As children, we were taken to Bhadravathi every Diwali to celebrate Hiriyar Habba. It’s a festival to remember and honour the dead– in this case, my grandfather’s father and his father. We would leave Belgaum early in the morning and reach Bhadravathi by evening. All I knew about the place back then was that it’s a little after Shimoga and that there is a lovely little bridge at the entrance to the city. Year after year, almost decidedly, dad would point to the bridge and say ‘This is a Bridge. Under this are the rivers Tunga and Bhadra. That’s why the city is called Bhadravathi.’
But I have come to associate Bhadravathi with other things. Things like the smell of bhajjis being fried and the early evening throw ball matches. At the junction where we took right to get home was the steel factory. I still don’t know how and why my uncle chose to live in Bhadravathi. But I know he had a job over at the steel factory.
My favourite part about going home to Bhadravathi was the home itself. It was a pretty long house. Long is the aptest word I can think of because that’s what it was. It wasn’t big. It was stretched long. I could stand at the gate and peep into the veranda, all the way into the hall, the dining hall, and be able to see the choola in the kitchen. The kitchen was the darkest corner of the house. The bathroom was further away, in the back. The toilet wasn’t located inside the house. One had to walk around the house, behind the shed and the clothesline to find another small shed, which was the toilet.
A bucket full of water had to be filled from the small tank near the clothesline before going to the toilet. I grew rather fond of this little adventure until one time that I forgot to take a bucket of water and had to holler for help.
Once we had settled in, I would see mother only very rarely. She would disappear into the kitchen and I saw her only when the gang got tired of playing and one by one, we would make our way into the kitchen to steal alu bondas and eerulli bhajjis. We ran wild and mad, away from the screaming aunties to some tree or the occasional park. Mostly we locked ourselves up in a room, where we would settle down on a bed sheet and munch away till we were called for lunch.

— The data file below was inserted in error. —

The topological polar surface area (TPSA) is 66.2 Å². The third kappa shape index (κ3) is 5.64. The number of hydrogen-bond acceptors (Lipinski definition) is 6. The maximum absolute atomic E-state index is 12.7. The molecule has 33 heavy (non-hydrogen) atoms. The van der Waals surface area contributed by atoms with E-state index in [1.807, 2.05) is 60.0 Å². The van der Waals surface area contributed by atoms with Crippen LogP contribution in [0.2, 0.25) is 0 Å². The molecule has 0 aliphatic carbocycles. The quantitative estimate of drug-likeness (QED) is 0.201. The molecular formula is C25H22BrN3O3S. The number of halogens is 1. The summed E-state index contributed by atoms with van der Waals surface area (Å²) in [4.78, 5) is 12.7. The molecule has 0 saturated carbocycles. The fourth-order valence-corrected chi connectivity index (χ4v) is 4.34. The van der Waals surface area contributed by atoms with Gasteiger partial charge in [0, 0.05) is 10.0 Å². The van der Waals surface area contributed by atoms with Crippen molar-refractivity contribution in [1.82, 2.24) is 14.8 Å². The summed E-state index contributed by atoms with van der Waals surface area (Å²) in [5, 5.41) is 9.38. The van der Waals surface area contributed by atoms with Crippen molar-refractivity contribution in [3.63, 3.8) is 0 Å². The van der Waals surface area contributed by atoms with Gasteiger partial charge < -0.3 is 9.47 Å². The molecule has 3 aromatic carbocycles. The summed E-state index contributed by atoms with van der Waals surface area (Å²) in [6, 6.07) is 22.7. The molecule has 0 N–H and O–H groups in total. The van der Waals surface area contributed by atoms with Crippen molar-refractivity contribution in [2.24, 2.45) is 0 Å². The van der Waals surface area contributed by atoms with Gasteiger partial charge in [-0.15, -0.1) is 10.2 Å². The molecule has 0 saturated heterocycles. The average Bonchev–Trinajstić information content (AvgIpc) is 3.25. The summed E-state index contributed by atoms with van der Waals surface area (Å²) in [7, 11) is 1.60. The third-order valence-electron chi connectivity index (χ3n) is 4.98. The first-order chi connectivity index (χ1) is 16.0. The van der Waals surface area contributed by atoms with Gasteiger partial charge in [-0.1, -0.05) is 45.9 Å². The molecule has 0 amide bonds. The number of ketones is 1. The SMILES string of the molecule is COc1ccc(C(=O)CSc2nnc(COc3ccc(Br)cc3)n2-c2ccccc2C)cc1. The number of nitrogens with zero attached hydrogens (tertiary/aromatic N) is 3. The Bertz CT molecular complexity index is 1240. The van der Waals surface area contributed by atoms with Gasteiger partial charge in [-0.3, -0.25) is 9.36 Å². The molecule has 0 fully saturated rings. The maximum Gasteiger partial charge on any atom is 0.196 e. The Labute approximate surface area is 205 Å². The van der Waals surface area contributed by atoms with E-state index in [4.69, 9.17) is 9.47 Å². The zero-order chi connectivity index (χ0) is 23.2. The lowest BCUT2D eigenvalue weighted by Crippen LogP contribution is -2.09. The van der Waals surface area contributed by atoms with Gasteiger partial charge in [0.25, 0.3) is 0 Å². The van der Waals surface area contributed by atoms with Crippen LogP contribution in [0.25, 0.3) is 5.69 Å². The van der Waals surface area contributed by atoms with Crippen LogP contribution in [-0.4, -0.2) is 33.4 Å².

Slowly, I don’t know how but the boys and girls would start fighting and this would always lead to a throw ball match. Dad would be on their side and occasionally, on ours. N and H were always good at throw ball so the girls didn’t have to worry. They were our pillars. N manned the back and put H and me in the front. They gave the boys a hard time. Sometimes the boys would win, but we won the last and the most important match.
If they won, we wouldn’t talk to them all evening. They would snigger first, laugh next and eventually somebody would cheer us up into talking to them once again. While lunch was a festive occasion, dinner was grand. A section of the children’s room would be cleared out to make room for the photographs of those deceased. One by one, the girls would be sent to bring in the food and boys were sent to bring fruits, flowers and incense. Older uncles would stand in a corner and debate brands of alcohol. ‘Not for us, for them’, was whispered every now and then. I don’t recall being stumped by this back then. It’s only now that this detail interests me. Alcohol and beedis were brought and kept in the middle of all that food. Nobody looked embarrassed and it continued to sit there, looking like a showpiece, all innocent.
When I asked once, I was told that it was to please the dead people, to make sure that everything they liked to eat and drink was given to them. After the pooja, we would all leave the house and wait outside for five minutes so the dead people could come, eat to their heart’s content and go.
Later in the night, we wouldn’t sleep. We would stay awake to talk. About what? Nobody cared. But we did.
On our way back to Belgaum, mom would tell us everything that happened in the kitchen. The funny bits would keep my dad chuckling for weeks. The funniest so far was my older aunt saying that the darkest man in the family was the younger aunt’s husband. The younger aunt didn’t pause for a moment before saying, ‘ya, your husband is one nandi-battalu-hoova no?’